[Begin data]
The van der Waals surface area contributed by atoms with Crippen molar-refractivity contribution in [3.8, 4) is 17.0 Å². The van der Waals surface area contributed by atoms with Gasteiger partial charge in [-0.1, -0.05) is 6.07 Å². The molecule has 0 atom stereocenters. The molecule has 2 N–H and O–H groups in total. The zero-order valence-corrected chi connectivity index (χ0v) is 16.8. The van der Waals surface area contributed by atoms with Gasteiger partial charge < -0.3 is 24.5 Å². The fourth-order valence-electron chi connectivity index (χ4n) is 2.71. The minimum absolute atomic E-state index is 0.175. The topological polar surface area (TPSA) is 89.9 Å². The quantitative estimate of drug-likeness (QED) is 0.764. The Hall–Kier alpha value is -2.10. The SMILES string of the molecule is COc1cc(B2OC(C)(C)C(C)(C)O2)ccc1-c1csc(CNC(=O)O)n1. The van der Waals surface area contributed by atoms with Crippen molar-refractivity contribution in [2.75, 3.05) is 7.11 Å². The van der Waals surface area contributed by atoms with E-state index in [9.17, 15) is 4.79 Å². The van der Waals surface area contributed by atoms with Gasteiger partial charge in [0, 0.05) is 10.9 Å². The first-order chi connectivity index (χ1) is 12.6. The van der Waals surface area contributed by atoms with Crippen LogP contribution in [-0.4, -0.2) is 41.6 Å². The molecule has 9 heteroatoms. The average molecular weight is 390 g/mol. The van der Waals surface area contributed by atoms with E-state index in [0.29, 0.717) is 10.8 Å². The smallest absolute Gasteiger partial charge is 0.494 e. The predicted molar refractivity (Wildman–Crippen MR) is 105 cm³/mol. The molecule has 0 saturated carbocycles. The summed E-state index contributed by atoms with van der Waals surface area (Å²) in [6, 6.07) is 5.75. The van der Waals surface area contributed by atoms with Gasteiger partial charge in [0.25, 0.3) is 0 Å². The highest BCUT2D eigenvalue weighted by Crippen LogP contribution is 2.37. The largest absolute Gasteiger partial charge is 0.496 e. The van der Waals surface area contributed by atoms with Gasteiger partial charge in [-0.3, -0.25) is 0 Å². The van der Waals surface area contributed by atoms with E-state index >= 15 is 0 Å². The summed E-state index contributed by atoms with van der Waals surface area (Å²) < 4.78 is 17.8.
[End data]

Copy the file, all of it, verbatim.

The van der Waals surface area contributed by atoms with Crippen molar-refractivity contribution in [3.8, 4) is 17.0 Å². The van der Waals surface area contributed by atoms with Gasteiger partial charge in [-0.1, -0.05) is 6.07 Å². The molecule has 0 atom stereocenters. The molecule has 2 N–H and O–H groups in total. The zero-order valence-corrected chi connectivity index (χ0v) is 16.8. The van der Waals surface area contributed by atoms with Gasteiger partial charge < -0.3 is 24.5 Å². The fourth-order valence-electron chi connectivity index (χ4n) is 2.71. The minimum absolute atomic E-state index is 0.175. The topological polar surface area (TPSA) is 89.9 Å². The quantitative estimate of drug-likeness (QED) is 0.764. The Hall–Kier alpha value is -2.10. The SMILES string of the molecule is COc1cc(B2OC(C)(C)C(C)(C)O2)ccc1-c1csc(CNC(=O)O)n1. The van der Waals surface area contributed by atoms with Crippen molar-refractivity contribution in [2.75, 3.05) is 7.11 Å². The van der Waals surface area contributed by atoms with E-state index in [9.17, 15) is 4.79 Å². The van der Waals surface area contributed by atoms with Gasteiger partial charge in [0, 0.05) is 10.9 Å². The first-order chi connectivity index (χ1) is 12.6. The van der Waals surface area contributed by atoms with Crippen LogP contribution in [-0.4, -0.2) is 41.6 Å². The molecule has 9 heteroatoms. The average molecular weight is 390 g/mol. The van der Waals surface area contributed by atoms with E-state index in [0.29, 0.717) is 10.8 Å². The smallest absolute Gasteiger partial charge is 0.494 e. The predicted molar refractivity (Wildman–Crippen MR) is 105 cm³/mol. The molecule has 0 saturated carbocycles. The summed E-state index contributed by atoms with van der Waals surface area (Å²) in [6, 6.07) is 5.75. The van der Waals surface area contributed by atoms with Gasteiger partial charge in [0.25, 0.3) is 0 Å². The highest BCUT2D eigenvalue weighted by Crippen LogP contribution is 2.37. The largest absolute Gasteiger partial charge is 0.496 e. The van der Waals surface area contributed by atoms with Gasteiger partial charge in [-0.3, -0.25) is 0 Å². The van der Waals surface area contributed by atoms with E-state index >= 15 is 0 Å². The summed E-state index contributed by atoms with van der Waals surface area (Å²) < 4.78 is 17.8.